As for the offspring? They were bastards, and if lucky to survive, would be taken off the dirty girls. They didn’t deserve anything either.

Does that sound familiar?  There are 300,000 families in mortgage arrears in this country. There are 27,000 families facing eviction this year. There are more than two suicides every day, many of them from financially inspired reasons. Yet, instead of compassion, we hear the same moralistic tones. They were greedy with debt. They wanted more. They probably had it more than once. They couldn’t control themselves. For God’s sake, could they not control themselves. They could not keep their dirty hands out of the bank account. Could they not behave and not borrow. Disgusting people, greedy people, dirty people, and dirty debt.

So while the banks, as the religious institutions before them, blame those in debt, take their possessions, lock them in perpetual servitude, shame them and cause misery onto the innocents – the babes in the homes – we, as a society, look on. We tut tut. It was all their fault we say. They were dirty, debt people. They should have known better. They enjoyed themselves while we stayed home and were miserly. They were greedy, dirty, debt accumulators. Now let them pay the price. As for the children in those homes, where the parents are now dying of debt every day, where there is misery even onto suicide, we do not need to concern ourselves with those children. They are the children of the dirty debt brigade. They are different from our children. We will let them suffer, the little children, even onto the banks’ profits.

There but for the grace of God go I.  And you.

 

 

History is littered with the successes of failures  

I am no longer campaigning

I am no longer a Wicklow county council candidate

I am not longer a European Parliament candidate

I am no longer pressed on all sides for my opinion on topics as diverse as youth, LGBT, energy and age

I no longer get to sign pledges with impressive looking organisations

My phone has stopped beeping every two seconds

Journalists have stopped ringing me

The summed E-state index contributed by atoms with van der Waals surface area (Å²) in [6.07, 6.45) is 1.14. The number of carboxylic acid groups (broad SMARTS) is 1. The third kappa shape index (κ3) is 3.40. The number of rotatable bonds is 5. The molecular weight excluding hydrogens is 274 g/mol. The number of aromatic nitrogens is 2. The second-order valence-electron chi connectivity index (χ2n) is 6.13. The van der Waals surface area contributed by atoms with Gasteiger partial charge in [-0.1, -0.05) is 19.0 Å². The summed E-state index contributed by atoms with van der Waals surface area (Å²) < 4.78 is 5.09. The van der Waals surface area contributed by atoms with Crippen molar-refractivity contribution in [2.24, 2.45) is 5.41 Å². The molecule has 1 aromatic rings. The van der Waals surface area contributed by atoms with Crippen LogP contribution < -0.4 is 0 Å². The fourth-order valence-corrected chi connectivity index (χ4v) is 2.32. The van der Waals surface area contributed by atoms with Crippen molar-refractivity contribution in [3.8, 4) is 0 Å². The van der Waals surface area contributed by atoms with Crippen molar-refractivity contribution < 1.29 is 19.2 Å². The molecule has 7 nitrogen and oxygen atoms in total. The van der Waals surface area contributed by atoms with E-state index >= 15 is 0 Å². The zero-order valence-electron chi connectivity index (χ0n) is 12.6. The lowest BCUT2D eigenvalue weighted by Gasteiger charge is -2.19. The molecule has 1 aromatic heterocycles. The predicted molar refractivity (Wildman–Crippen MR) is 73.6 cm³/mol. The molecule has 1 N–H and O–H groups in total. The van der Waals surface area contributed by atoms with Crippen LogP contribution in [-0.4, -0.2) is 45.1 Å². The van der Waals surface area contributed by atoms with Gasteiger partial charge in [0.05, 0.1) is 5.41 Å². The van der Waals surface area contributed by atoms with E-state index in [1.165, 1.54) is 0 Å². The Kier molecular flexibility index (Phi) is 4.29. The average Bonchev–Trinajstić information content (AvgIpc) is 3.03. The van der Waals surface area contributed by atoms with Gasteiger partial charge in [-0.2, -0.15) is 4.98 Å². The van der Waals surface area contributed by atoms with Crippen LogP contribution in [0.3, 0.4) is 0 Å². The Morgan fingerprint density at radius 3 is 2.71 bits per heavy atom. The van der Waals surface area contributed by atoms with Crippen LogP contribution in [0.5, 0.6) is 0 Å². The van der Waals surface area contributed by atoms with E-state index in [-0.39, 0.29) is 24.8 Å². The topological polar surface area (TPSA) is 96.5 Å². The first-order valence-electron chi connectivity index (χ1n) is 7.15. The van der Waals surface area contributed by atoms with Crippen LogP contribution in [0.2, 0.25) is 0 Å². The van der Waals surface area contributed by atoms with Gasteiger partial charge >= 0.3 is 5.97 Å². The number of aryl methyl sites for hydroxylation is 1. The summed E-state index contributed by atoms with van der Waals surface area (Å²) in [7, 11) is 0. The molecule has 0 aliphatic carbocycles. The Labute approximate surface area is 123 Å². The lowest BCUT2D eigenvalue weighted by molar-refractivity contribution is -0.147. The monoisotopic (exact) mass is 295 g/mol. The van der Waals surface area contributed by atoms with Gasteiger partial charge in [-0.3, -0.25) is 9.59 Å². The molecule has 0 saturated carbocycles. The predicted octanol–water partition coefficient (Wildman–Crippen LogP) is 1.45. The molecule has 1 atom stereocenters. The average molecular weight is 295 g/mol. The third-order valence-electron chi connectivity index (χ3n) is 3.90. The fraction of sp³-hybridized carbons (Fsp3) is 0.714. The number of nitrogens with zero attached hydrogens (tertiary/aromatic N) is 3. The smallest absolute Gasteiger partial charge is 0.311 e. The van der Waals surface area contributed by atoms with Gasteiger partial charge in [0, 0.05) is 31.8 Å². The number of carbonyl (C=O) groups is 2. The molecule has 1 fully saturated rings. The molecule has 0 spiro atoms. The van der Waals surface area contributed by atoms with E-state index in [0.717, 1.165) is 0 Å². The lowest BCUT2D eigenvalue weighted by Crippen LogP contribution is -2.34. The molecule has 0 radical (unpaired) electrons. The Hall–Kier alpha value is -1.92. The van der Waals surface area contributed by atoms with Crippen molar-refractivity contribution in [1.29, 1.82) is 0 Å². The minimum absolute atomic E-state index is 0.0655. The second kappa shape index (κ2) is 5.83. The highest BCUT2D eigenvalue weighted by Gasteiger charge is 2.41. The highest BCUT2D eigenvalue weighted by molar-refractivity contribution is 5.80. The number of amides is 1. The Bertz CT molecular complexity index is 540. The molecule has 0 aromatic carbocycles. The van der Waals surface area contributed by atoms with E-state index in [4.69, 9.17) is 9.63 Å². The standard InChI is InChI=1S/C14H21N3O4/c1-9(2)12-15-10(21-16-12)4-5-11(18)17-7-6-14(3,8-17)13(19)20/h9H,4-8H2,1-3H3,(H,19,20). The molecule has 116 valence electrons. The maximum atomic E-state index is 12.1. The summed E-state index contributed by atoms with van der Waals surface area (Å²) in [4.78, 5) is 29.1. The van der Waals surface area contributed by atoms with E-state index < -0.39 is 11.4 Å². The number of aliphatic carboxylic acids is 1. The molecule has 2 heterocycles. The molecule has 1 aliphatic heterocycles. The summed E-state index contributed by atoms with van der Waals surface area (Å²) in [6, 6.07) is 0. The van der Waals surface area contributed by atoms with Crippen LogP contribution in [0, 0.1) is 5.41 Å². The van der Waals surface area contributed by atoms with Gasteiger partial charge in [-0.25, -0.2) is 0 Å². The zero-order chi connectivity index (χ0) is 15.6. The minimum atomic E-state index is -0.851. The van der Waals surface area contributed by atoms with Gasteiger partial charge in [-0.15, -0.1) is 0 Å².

Radio stations no longer want to talk to me

TV is no longer calling

 

I am now officially in a vacuum in which I can draw breathe and relax

 

So while I failed in my attempt to get elected what were my successes?

 

I successfully changed the law on April 16, 2014, and from there launched my European campaign

I was successful in earning 11,500 votes from people across the Ireland South constituency

I was successful in earning 250 votes from local Wicklow people

I was successful in speaking on radio with LE candidates

I was successful in speaking on radio with fellow EP candidates

I was successful in appearing on television with fellow EP candidates

I was successful in appearing in print and online articles across the region

I was successful in meeting many wonderful people and listening to their stories

I was successful in meeting my fellow EP candidates and forming a bond with them

I was successful in running a campaign over ten counties

I was successful in enjoying the experience with every bone in my body

I was successful in keeping the issue of debt front and centre

I was successful in helping to people burdened with debt to feel better

I was successful in making the country talk about Europe and ‘not our debt’

I was successful in surviving and thriving on the experience

 

And I look forward to many more successes from my failures

Thank you!

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Running the Race

Sunday morning, 25 May 2014

I have run the race and am reaching the end. I have yet to cross the line but it is in sight. My legs are sore, my breathing laboured and there are rubs on my feet.  There are many ahead of me; a goodly pack of politicians, first timers, old timers, new seekers, tired thinkers, young ones, old ones and inbetween ones. There are even one or two stragglers behind me. We have all run our race, some with parties, some without, some with zeal, some with polish, some with ideas quite divergent and some with ideas that are as old as the earth we cross.

In this race there were moments when people slipped, were pushed or just fell. Mostly the other runners skipped over or ran around the runner on the ground. It was rare a hand was held out by another runner; it is not that kind of race. But it was common for the spectators to rush forward and pull the runner to his feet, to push water into his hand and to chivvy him on his way. No runner left behind, not until the fat lady sings anyway.

When I first put my name forward for this race, my friend and neighbour Tony said to me: Are you cotton pickin mad?. And I looked him in the eye and said; Yes. But I had it worked out in my head.

It was never about getting elected; it was always about making a difference.

This was the same conversation I had with Deputy Shane Ross; one of the first people I spoke with about running and who subsequently gave me the highest compliment possible; giving me his endorsement along with campaigner Diarmiud O’Flynn with a ringing cry ‘Two noble independent battlers. Both deserve seats.